Drug Combo Shows Promise Treating Aggressive Lung Cancer

Dasatinib and demcizumab reduces lung adenocarcinomas and improves survival rates in lung cancer treatment.

Clinical trials are imminent after a recent study showed that a combination of drugs impairs the growth of KRAS lung cancer tumors in mouse models and human samples.

The study was conducted by researchers at the Experimental Oncology Group at the Spanish National Cancer Research Center (CNIO) and published in Nature Medicine.

The paper will document how dasatinib (DDR1 protein inhibitor) and demcizumab (Notch pathway inhibitor antibody) effectively reduces lung adenocarcinomas and improves survival rates in lung cancer treatment.

"Classically, tumors have been studied at advanced stages, but we were interested in studying the initial stages of tumor formation,” said study author Chiara Ambrogio. “We followed this approach to avoid the heterogeneity issue and try to identify new essential mechanisms that sustain tumor development with potential therapeutic uses."

Heterogeneity of lung adenocarcinomas occurs when it reaches advanced stages. The tumor cells evolve over time and learn to adapt to their surroundings to grow and survive while forming sub-populations within the tumor.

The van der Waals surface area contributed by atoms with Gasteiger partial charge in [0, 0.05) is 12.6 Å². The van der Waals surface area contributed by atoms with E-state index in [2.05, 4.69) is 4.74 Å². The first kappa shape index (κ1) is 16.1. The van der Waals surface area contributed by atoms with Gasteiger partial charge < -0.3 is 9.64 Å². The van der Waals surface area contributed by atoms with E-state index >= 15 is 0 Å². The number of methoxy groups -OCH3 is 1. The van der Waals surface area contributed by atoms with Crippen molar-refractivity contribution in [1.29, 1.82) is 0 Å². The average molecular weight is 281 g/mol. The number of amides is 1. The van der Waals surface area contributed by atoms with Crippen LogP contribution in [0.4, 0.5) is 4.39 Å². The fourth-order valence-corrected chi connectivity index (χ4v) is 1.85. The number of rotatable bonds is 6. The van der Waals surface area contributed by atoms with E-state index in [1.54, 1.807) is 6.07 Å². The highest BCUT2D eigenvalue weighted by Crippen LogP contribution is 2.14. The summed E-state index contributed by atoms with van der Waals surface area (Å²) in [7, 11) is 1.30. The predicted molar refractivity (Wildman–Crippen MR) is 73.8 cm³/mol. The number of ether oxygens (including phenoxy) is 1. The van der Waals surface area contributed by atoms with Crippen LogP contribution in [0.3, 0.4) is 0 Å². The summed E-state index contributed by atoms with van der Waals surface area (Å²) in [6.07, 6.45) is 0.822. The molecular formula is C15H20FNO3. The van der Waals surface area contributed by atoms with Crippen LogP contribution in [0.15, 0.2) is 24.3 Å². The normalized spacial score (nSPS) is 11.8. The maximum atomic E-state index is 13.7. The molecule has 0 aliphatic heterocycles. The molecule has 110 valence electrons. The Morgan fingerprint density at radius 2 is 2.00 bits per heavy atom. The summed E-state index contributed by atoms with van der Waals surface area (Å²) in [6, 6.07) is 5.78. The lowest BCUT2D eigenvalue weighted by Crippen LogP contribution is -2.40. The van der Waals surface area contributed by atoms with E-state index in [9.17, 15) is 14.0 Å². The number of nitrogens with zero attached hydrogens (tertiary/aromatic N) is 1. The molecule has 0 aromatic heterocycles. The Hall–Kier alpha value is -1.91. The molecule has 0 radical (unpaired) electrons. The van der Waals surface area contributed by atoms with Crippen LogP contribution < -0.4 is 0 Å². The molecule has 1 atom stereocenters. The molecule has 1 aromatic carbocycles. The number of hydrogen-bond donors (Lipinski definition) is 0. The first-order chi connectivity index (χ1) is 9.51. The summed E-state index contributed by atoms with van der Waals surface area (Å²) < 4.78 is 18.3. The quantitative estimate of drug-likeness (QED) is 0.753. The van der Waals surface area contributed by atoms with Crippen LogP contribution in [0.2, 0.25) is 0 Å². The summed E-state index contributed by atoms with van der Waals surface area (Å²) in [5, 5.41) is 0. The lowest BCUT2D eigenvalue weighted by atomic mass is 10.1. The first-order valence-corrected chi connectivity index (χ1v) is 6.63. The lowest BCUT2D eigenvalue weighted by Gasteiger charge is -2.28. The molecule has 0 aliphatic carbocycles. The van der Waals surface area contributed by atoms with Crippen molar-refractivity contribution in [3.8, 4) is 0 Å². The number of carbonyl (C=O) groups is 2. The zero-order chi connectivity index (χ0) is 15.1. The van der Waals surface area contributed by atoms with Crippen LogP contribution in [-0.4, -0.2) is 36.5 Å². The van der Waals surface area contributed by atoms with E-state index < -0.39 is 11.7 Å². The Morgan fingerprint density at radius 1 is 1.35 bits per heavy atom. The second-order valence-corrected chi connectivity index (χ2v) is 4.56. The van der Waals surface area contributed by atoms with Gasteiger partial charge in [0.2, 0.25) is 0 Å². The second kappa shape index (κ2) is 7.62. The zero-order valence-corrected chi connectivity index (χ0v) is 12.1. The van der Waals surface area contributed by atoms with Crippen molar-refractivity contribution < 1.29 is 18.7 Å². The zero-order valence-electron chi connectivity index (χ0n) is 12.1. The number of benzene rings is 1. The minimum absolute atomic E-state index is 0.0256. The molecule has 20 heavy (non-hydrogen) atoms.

For the study, orthotopic mouse models were created by implanting lung tumors from a patient. This method can help determine the efficacy of the drugs when used directly on human tissue samples.

The researchers then analyzed the gene signature of the tumors with large scale gene analysis techniques.

"We discovered that these tumors display high levels of activity of the DDR1 gene, so we decided to validate its inhibition as a potential therapeutic strategy for this type of tumor. One of the advantages of the project is that the 2 drugs employed have already been approved by the regulatory agencies, which will significantly speed-up studies on human patients," Ambrogio said.

The research, which took 5 years, concluded that the combination drugs are able to reduce tumor sizes, prevent further progression, and significantly increase survival rates.

"The next step in this research would be the clinical trials to validate the combination of these drugs as the first therapy directed against these aggressive tumors," Ambrogio said.